SHORTLY AFTER completing my PhD in the U.S., I taught in the University of Alberta’s genetics department. It’s also where I started my broadcasting career. I’m honoured that the university is giving me an honorary degree for being “the face of environmental consciousness to generations of Canadians as well as viewers in more than 40 countries worldwide.”
Although I’m just one of 13 people receiving honorary degrees in June, my award has stirred up controversy. As flattering as it is to be made the fulcrum of debate surrounding fossil fuels, climate change and humanity’s future, this isn’t about me.
After all, what I say about economics, planetary boundaries and the need to shift priorities is no different than what economists, scientists, philosophers and numerous other experts around the world have been saying for years.
If nothing else, it’s good that a healthy debate about corporate influence over academic institutions and issues around climate-disrupting energy sources has emerged from it.
Too often, though, the discussion has strayed from topics that need attention into personal attacks. If a university, especially one in the heart of oil country, isn’t the place to air a range of ideas about the geophysical, social and economic consequences of profligate fossil fuel use, we should be worried about the future of academic inquiry.
During the brouhaha, people have taken issue with my characterization of conventional economic thinking (although they often leave out the “conventional” part). I’m not an economist, but my ideas are informed by economists, and they’re not novel. Oxford economist Kate Raworth, author of Doughnut Economics, recently told me John Maynard Keynes would be rolling in his grave if he knew we were applying his early 20th century ideas to 21st century realities.
Keynes wrote, “Economics is a science of thinking in terms of models joined to the art of choosing models which are relevant to the contemporary world.” When he wrote that in 1938, the human population was one-third of what it is today, natural resources seemed inexhaustible, and climate change was a vague set of theories of interest mainly to scientists studying ice ages.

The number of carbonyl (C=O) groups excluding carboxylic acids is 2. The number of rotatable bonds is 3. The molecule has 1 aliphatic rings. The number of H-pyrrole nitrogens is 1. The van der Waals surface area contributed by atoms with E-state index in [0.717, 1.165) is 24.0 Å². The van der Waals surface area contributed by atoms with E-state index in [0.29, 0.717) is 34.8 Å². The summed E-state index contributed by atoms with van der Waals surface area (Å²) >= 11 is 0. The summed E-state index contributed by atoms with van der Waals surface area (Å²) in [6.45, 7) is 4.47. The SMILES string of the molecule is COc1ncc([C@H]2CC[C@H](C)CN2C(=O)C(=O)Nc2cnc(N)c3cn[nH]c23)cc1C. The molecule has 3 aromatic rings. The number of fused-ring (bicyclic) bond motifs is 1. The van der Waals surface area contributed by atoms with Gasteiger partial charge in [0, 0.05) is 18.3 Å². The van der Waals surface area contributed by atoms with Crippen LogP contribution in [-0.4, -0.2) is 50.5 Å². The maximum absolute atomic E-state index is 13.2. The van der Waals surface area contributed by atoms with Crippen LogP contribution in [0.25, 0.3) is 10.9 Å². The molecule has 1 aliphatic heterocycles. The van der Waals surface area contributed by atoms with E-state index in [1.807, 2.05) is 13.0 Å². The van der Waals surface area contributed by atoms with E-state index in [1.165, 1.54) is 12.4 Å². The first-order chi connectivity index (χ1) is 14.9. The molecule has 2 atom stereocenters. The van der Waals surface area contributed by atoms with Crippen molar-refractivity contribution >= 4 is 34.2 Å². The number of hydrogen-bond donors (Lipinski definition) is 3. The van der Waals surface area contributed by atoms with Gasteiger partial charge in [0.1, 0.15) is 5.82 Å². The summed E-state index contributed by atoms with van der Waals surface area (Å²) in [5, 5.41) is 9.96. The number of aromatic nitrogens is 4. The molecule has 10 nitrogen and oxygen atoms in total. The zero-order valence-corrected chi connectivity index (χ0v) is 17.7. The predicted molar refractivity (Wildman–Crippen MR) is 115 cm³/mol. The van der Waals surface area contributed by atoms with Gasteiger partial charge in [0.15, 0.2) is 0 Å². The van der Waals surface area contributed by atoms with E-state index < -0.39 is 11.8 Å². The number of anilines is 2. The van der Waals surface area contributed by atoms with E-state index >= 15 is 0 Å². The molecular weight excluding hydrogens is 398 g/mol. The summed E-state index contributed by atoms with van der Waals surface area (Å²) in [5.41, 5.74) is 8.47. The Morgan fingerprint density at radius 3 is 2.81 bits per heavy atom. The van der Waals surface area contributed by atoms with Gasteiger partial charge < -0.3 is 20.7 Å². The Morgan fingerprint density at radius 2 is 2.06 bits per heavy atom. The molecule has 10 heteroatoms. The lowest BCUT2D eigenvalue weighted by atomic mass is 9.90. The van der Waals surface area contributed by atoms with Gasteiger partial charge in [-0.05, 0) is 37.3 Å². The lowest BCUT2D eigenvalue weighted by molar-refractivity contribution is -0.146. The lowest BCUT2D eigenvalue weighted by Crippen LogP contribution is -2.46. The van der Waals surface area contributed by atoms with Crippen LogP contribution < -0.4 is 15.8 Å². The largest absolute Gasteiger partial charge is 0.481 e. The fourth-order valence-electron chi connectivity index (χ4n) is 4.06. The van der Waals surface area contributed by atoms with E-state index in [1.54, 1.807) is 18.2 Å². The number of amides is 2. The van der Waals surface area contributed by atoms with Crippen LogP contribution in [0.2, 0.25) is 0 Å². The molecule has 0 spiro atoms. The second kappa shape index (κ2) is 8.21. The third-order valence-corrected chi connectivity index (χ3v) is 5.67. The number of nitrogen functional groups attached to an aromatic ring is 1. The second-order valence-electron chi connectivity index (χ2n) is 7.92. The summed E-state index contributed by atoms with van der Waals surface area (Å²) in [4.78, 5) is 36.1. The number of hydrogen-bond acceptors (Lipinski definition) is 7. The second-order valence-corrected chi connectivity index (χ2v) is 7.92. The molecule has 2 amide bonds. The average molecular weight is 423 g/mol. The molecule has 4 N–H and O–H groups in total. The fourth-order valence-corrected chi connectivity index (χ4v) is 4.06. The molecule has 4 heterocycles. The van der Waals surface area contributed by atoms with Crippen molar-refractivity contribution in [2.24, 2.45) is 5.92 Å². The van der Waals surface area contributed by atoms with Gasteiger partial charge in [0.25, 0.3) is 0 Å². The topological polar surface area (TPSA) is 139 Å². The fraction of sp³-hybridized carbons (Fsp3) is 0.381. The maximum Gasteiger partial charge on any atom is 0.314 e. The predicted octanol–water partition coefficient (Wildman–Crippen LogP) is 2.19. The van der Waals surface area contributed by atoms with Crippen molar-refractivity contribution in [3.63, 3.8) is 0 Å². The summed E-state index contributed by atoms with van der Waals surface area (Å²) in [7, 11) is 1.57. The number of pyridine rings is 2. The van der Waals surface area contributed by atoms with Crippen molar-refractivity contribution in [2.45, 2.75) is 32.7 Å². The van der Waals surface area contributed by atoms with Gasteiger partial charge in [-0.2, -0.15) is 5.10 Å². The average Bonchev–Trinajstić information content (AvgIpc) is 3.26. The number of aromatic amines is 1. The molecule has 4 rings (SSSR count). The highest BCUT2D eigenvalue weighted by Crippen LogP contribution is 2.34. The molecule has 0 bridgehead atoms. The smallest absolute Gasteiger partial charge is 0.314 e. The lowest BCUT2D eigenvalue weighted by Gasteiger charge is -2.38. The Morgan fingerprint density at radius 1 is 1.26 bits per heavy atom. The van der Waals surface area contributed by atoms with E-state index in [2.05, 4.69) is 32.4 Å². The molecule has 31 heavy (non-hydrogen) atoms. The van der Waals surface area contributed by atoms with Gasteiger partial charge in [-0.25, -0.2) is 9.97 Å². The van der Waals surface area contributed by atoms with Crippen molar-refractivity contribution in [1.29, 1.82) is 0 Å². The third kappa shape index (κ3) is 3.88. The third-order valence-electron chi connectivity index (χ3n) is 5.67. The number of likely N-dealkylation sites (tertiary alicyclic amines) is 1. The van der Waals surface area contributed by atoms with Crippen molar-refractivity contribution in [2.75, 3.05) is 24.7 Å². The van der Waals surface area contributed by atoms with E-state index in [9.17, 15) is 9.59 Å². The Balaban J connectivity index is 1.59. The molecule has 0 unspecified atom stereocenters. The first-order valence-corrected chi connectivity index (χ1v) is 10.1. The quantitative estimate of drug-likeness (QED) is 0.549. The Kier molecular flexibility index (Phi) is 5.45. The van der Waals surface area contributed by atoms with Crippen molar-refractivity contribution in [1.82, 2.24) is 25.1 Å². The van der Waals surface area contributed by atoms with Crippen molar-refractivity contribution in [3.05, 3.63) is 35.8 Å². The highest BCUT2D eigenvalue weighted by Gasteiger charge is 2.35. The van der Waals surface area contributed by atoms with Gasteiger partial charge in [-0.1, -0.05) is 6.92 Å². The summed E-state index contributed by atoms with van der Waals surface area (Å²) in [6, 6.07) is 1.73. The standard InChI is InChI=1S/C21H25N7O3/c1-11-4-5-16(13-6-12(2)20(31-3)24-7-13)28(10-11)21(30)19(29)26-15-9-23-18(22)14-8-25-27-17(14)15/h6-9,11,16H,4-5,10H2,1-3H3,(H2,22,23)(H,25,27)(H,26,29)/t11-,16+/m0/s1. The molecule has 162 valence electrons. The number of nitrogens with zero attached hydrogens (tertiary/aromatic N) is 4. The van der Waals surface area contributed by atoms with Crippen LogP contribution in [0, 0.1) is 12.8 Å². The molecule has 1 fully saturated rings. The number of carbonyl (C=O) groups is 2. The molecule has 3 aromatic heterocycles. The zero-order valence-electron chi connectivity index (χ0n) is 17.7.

I can’t even take credit for calling conventional economics a “form of brain damage.” I was quoting what economist-futurist Hazel Henderson told me. She meant it literally, in that the types of marketing that drive consumerism and economic growth exploit human emotional susceptibility, in part through messaging that affects brain chemistry. This, she argues, can make us act in ways that are not rational or in our long-term self-interest.
Those who retrofit contemporary problems into conventional but outdated economic theories are capable of all sorts of contradictory positions, from arguing that infinite growth is possible in a finite system to supporting oilsands and fossil fuel infrastructure expansion while claiming a commitment to addressing climate change.
Nothing grows forever. Why do we think human populations, resource extraction, economies, industrial activity and cities can keep growing? Where does it end? Like cancer, is it when growth destroys the host?
I respect the differences of opinion about how we should conduct ourselves in a time of staggering population growth, climate change, biodiversity decline and numerous other problems of our own making. But surely we can agree on basics. We need clean air, potable water and food from healthy soils to stay alive and healthy. We can’t keep rapidly burning fossil fuels and destroying carbon sinks like forests and wetlands without destabilizing Earth’s carbon cycle and climatic systems. We can’t keep dumping plastic and other waste into the oceans.
As Raworth argues, our challenge in the 21st century is to meet everyone’s needs “while ensuring that collectively we do not overshoot our pressure on Earth’s life-supporting systems, on which we fundamentally depend — such as a stable climate, fertile soils, and a protective ozone layer.”
This is not about attacking a particular industry or way of life. It’s about recognizing the reality of global warming and our role in it. It’s about finding solutions that provide economic opportunities for everyone, not just owners and shareholders of large corporations.
It’s about ensuring that our economic models are “relevant to the contemporary world.” It’s about measuring progress in ways that account for sustainability, human happiness and well-being rather than economic growth.
David Suzuki is a scientist, broadcaster, author and co-founder of the David Suzuki Foundation. Written with contributions from David Suzuki Foundation Senior Editor Ian Hanington. Learn more at www.davidsuzuki.org.